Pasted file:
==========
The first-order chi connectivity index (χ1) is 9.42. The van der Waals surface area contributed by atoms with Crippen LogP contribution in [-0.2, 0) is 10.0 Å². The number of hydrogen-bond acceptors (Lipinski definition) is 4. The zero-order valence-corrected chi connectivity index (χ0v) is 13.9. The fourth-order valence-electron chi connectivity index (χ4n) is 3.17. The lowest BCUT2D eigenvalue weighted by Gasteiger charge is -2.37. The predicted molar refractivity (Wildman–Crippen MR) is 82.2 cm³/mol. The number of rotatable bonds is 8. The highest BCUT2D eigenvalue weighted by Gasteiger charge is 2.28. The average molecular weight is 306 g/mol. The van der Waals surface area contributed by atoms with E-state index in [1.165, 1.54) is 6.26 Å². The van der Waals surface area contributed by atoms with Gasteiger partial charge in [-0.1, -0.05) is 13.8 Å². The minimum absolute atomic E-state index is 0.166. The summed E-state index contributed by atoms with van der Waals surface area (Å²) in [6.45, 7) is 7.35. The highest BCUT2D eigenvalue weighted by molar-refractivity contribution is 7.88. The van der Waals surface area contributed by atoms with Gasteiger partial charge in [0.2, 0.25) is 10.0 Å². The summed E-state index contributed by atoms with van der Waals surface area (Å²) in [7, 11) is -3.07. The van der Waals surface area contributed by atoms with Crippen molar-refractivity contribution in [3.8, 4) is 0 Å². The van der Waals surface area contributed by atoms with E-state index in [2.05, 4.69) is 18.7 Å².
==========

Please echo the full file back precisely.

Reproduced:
The first-order chi connectivity index (χ1) is 9.42. The van der Waals surface area contributed by atoms with Crippen LogP contribution in [-0.2, 0) is 10.0 Å². The number of hydrogen-bond acceptors (Lipinski definition) is 4. The zero-order valence-corrected chi connectivity index (χ0v) is 13.9. The fourth-order valence-electron chi connectivity index (χ4n) is 3.17. The lowest BCUT2D eigenvalue weighted by Gasteiger charge is -2.37. The predicted molar refractivity (Wildman–Crippen MR) is 82.2 cm³/mol. The number of rotatable bonds is 8. The highest BCUT2D eigenvalue weighted by Gasteiger charge is 2.28. The average molecular weight is 306 g/mol. The van der Waals surface area contributed by atoms with E-state index in [1.165, 1.54) is 6.26 Å². The van der Waals surface area contributed by atoms with Gasteiger partial charge in [-0.1, -0.05) is 13.8 Å². The minimum absolute atomic E-state index is 0.166. The summed E-state index contributed by atoms with van der Waals surface area (Å²) in [6.45, 7) is 7.35. The highest BCUT2D eigenvalue weighted by molar-refractivity contribution is 7.88. The van der Waals surface area contributed by atoms with Gasteiger partial charge in [0.2, 0.25) is 10.0 Å². The summed E-state index contributed by atoms with van der Waals surface area (Å²) in [7, 11) is -3.07. The van der Waals surface area contributed by atoms with Crippen molar-refractivity contribution in [3.8, 4) is 0 Å². The van der Waals surface area contributed by atoms with E-state index in [2.05, 4.69) is 18.7 Å².